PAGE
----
• as old enough to be a threat.

  • So when a police chief,

  • or a pastor,

  • or an imam, or a mother --

  • when they call me after an officer shoots another unarmed Black child,

  • I understand a bit of the pain in their voice.

  • It's the pain of a heart breaking when it fails to solve a deadly problem.

  • Breaking from trying to do something

  • that feels simultaneously necessary and impossible.

  • The way trying to fix racism usually feels.

  • Necessary and impossible.

  • So, police chiefs like talking to me because I'm an expert,

  • but I doubt they'd be lining up to lie down on Dr. Phil's couch

  • if I told them all their problems were hopeless.

  • All of my research,

  • and the decade of work I've done with my center --

  • the Center for Policing Equity --

  • actually leads me to a hopeful conclusion

  • amidst all the heartbreak of race in America,

  • which is this:

  • trying to solve racism feels impossible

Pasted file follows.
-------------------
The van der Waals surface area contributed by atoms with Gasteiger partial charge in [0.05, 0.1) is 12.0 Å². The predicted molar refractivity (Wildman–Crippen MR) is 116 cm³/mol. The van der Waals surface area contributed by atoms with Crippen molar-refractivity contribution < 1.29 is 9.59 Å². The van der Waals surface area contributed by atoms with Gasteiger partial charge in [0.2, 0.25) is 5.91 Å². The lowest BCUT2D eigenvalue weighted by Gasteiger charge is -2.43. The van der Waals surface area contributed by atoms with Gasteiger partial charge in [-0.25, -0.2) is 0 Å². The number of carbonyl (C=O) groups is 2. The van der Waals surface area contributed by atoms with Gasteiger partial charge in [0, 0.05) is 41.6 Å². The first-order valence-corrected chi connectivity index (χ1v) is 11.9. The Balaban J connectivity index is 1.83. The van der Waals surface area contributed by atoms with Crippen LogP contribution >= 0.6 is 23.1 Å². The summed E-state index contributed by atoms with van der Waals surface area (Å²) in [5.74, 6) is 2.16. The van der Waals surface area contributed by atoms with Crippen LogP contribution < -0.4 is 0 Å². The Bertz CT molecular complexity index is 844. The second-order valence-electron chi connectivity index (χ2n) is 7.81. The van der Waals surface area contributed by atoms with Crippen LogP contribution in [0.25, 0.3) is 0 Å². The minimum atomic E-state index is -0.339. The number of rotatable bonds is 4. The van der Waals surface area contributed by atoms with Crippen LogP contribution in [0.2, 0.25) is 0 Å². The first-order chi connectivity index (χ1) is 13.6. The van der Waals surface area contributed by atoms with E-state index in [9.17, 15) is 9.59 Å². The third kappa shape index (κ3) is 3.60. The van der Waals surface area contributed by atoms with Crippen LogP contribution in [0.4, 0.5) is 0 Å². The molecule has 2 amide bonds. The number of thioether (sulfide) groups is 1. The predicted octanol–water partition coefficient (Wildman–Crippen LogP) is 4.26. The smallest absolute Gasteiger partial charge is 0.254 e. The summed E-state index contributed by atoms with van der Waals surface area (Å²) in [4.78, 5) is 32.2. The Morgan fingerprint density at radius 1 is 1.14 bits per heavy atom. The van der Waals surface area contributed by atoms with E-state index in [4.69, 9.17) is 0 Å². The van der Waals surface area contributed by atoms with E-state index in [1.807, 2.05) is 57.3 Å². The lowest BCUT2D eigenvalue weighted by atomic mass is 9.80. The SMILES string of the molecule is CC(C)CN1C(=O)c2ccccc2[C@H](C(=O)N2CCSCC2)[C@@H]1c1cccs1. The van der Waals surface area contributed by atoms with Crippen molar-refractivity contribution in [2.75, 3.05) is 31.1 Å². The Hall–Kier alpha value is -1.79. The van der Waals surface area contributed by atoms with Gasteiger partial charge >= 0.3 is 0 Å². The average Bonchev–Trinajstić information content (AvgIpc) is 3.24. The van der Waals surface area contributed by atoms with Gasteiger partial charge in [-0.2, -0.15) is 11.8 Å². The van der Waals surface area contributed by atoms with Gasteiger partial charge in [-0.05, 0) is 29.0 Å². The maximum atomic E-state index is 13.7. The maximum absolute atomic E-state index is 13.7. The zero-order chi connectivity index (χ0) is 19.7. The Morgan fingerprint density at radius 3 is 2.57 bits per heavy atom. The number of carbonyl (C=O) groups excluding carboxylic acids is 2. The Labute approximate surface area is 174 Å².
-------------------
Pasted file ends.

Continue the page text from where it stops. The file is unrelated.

• because our definition of racism makes it impossible --

  • but it doesn't have to be that way.

  • So here's what I mean.

  • The most common definition of racism

  • is that racist behaviors are the product of contaminated hearts and minds.

  • When you listen to the way we talk about trying to cure racism,

  • you'll hear it.

  • "We need to stamp out hatred.

  • We need to combat ignorance," right?

  • It's hearts and minds.

  • Now the only problem with that definition is that it's completely wrong --

  • both scientifically and otherwise.

  • One of the foundational insights of social psychology

  • is that attitudes are very weak predictors of behaviors,

  • but more importantly than that,

  • no Black community has ever taken to the streets

  • to demand that white people would love us more.

  • Communities march to stop the killing,